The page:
It doesn’t seem logical that the way the rule is written, if the fielder “continues to lie on the ground and delays the progress of the runner, very likely has obstructed the runner,” but the umpires said afterward that Middlebrooks could not have tried to get up.

It doesn’t seem right that Craig could embellish the collision by reaching out and pushing Middlebrooks with his hands, but players are taught to try and touch a fielder – more often in a hopeless rundown – because the rule is written to side with the runner in the case of contact. It doesn’t seem to make sense that there’s no judgment made on intent, and thus no allowance for incidental contact. It doesn’t seem just that the fielder is penalized for where his body happened to take him while trying to make a play, while the runner was allowed to run on the grass inside the baseline – and thus have no choice but to run over the third baseman – just because his body bounced in that direction after his popup slide.

But according to the way the rule is written, that’s the way it goes. Joyce made the right call. The Cardinals would’ve had a major gripe if he hadn’t. So the Red Sox lose. Fair and square.

Perhaps the rule will be revisited and rewritten, or at least clarified to answer some of the questions coming out of a high-profile, real-world example. Major League Baseball added language after a 2003 obstruction call involving Miguel Cabrera – and the NFL eventually went back and revised the Tuck Rule more than a decade after it was most famously enacted. Of course, that’s done little to calm the Raider fans for whom the incident still strikes a nerve, and who still carry a grudge – and Red Sox fans are likely to the same for a while, too.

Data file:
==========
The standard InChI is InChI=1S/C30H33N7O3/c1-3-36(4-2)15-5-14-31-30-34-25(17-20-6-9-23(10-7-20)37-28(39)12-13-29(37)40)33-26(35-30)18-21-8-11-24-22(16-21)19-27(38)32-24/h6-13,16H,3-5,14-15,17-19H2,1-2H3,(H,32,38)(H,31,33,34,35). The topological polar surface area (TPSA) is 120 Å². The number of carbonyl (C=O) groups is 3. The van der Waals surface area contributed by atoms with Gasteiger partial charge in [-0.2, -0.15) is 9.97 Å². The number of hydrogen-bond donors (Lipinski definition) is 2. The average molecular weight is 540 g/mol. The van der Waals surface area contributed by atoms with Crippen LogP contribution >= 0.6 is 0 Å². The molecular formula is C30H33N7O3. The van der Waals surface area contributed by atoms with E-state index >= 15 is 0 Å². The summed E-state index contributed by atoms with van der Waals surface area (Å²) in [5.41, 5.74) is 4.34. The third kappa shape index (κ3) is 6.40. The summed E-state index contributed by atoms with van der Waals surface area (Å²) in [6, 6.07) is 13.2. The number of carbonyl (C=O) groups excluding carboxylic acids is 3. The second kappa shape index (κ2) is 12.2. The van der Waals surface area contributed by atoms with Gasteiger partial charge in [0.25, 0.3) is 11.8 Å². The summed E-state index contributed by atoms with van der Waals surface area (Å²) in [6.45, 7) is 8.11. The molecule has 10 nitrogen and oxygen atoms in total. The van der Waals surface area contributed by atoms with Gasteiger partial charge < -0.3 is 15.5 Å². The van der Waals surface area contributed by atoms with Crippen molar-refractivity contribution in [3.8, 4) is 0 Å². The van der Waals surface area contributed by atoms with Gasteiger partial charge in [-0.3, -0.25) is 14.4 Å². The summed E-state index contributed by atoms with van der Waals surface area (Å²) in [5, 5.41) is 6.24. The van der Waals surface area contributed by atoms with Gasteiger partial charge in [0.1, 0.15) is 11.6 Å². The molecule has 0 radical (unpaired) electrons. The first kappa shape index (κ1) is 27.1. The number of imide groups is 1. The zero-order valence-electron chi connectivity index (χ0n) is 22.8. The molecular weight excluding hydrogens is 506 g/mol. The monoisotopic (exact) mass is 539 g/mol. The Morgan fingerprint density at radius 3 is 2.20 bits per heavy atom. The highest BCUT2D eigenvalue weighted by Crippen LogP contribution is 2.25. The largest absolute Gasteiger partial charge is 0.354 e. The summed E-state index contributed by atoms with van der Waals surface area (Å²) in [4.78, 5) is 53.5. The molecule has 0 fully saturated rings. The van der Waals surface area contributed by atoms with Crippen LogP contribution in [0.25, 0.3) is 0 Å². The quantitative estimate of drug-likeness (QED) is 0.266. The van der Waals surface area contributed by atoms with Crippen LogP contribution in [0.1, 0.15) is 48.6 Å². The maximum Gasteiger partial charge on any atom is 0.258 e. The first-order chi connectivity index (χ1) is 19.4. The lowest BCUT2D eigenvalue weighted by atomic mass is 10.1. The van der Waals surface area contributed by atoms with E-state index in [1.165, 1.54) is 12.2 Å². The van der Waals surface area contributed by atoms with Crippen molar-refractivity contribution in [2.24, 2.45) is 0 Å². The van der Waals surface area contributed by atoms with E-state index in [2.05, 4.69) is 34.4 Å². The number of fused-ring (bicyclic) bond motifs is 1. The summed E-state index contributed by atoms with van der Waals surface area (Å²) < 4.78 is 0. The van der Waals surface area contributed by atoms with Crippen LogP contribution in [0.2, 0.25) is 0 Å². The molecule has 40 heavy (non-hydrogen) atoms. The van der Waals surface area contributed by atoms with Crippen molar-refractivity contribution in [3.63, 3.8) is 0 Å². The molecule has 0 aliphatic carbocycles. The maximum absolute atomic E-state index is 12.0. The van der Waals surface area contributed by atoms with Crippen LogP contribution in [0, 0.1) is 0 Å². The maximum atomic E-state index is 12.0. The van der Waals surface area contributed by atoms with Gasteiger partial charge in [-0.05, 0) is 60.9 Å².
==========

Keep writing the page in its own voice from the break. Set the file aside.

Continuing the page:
Though let’s not lose sight of one reality while seeing red. Even after that call, the Raiders still had a chance to win the game. They still led that Divisional playoff, and they still had a chance to keep the Patriots from getting into field goal position. Then, even after Adam Vinatieri booted the greatest kick in NFL history through a driving snowstorm, Oakland had a chance to stop the Patriots from getting back into field goal range for another kick during overtime.

And the Red Sox still have an opportunity to win this World Series. That play might’ve cost them a chance to go up a game, but St. Louis’ advantage is still just 2-1. This is a team that has prided itself on its resiliency and relentlessness, and on its win-the-next-day mentality, so there’s every reason to think this will ultimately be remembered as just a wildly unexpected speed bump. Win Sunday or Monday and they will restore home-field advantage, and get a chance to go back to Fenway Park needing two victories to win a championship.

The latter of those would come on Halloween, in fact. Perfect. Their new brethren from Oakland would fit right in to the party.

This blog is not written or edited by Boston.com or the Boston Globe.
The author is solely responsible for the content.

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About the author

Dave D'Onofrio is a sports journalist who focuses on the Red Sox and Patriots, and also writes Boston.com's "Off The Field" blog about what Boston's sportsmen do away from the More »